Figure 4 A (Left): MRI Scan (Transaxial View-Gadolinium enhanced in the same patient as Figures 1, 2, 3 & 5) demonstrates a radical Right Frontal Lobectomy. (Quadrangular Arrow)

Figure 4 B (Right): MRI Scan (Same Patient-Coronal View-Gadolinium enhanced) after radical Right Frontal Lobectomy (Quadrangular Arrow.)

Figure 5: "Metabolic" MRI Scan (Transaxial View-Same Patient)

There is no evidence of residual or recurrent tumor at a point 5 years post-operative radical Right Frontal Lobectomy/Chemotherapy & Radiation Therapy.

COMPARE Figures 4 & 5 to Figures 1-3 from the same patient who had an Anaplastic Astrocytoma (Grade 3 Glioma).


NEW TREATMENT CONCEPTS

FLUORESCENCE- Guided Neurosurgery

FLUORESCENCE is one of the most advanced concepts for the surgical management of an infiltrative Brain tumor and the ONLY METHOD that permits the Neurosurgeon to visually identify the tumor that infiltrates Brain tissue. This technique (developed primarily in Europe) involves the ingestion of a medication (5-aminolevulinic acid or "ALA" dissolved in water) that is taken up in certain molecules of the tumor which when subjected to a special violet-blue light beamed through the Neurosurgical Operating Microscope actually ("lights up") glows.

Figure 6: Simulated Fluorescence
ALA has been taken up in certain molecules of the tumor which when subjected to a special violet-blue light beamed through the Neurosurgical Operating Microscope actually( "lights up") glows.

Tumor Cell Culture Helps Chemotherapy Decisions

The Neurosurgeons of Neurosurgical Consultants firmly believe that aggressive resection of the tumor, is the first definitive step in the treatment of these tumors. Other steps include Chemotherapy and Radiation Therapy. Some additional technologies have also helped to improve their outcomes. For example, it is now possible to grow cultures of the tumor and subject these in the laboratory to sensitivity testing against various chemotherapy agents prior to initiating Chemotherapy in a clinical setting.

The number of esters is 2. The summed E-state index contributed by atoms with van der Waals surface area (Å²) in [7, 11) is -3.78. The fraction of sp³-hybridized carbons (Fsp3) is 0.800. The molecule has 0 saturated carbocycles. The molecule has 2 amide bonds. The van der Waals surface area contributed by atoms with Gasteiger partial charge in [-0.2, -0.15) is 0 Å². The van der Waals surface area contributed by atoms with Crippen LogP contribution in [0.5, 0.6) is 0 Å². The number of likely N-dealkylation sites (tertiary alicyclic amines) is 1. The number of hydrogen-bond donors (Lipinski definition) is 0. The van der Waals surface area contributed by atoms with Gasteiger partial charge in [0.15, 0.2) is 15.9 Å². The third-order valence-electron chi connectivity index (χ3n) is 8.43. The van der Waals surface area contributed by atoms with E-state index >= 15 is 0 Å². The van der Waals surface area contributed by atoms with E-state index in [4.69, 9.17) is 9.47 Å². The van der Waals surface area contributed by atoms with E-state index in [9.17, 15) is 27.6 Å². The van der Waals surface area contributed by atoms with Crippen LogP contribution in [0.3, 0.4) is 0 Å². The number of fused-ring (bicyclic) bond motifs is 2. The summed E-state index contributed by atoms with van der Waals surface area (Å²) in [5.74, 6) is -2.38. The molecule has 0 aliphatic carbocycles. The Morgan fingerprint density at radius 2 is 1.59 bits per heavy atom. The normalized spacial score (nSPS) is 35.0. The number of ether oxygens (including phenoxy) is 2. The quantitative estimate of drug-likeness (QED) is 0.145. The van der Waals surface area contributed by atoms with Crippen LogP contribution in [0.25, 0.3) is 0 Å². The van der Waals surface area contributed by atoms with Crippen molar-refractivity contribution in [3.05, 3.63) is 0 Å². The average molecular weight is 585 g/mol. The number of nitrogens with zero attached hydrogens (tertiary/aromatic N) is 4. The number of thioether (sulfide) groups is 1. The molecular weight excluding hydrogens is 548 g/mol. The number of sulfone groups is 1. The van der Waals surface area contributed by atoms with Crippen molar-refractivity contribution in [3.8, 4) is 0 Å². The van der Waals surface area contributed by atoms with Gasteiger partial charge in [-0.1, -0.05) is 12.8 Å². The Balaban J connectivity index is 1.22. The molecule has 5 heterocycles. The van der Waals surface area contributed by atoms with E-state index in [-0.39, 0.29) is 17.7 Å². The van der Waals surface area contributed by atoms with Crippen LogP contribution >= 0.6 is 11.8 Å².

New Chemotherapies

Traditional management has been to use "standard" forms of chemotherapy. Currently there are some unconventional chemotherapeutic alternatives that offer considerable hope for improved quality and length of survival. New therapies such as Temodar (temozolamide), Avastin (bevacizumab which is an anti-angiogenesis medication) and CPT-11 are currently being used by one of our Neuro-oncologists. Preliminary results have been encouraging. The reader may wish to view the "Virtual Trials" website for additional information.

Direct Chemotherapy

In some tumor cases we choose to place a special chamber called an "Ommaya Reservoir" under the scalp, with an attached catheter residing in the "bed" of the tumor, after resection has been completed. This permits the Neuro-oncologist to instill chemotherapeutic medications directly into the tumor bed. This is a far more effective methodology than placing "chemotherapy wafers in the tumor bed.

Radiation Therapy

Radiation therapy continues to have an important place in the treatment of many of these tumors. Refinements have been made that make this treatment less toxic than in previous years.



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This page last edited on 2/19

All content ©2016 by Neurosurgical Consultants, P.A.
Author, Martin L. Lazar, MD, FACS
All Rights Reserved. See Usage Notices.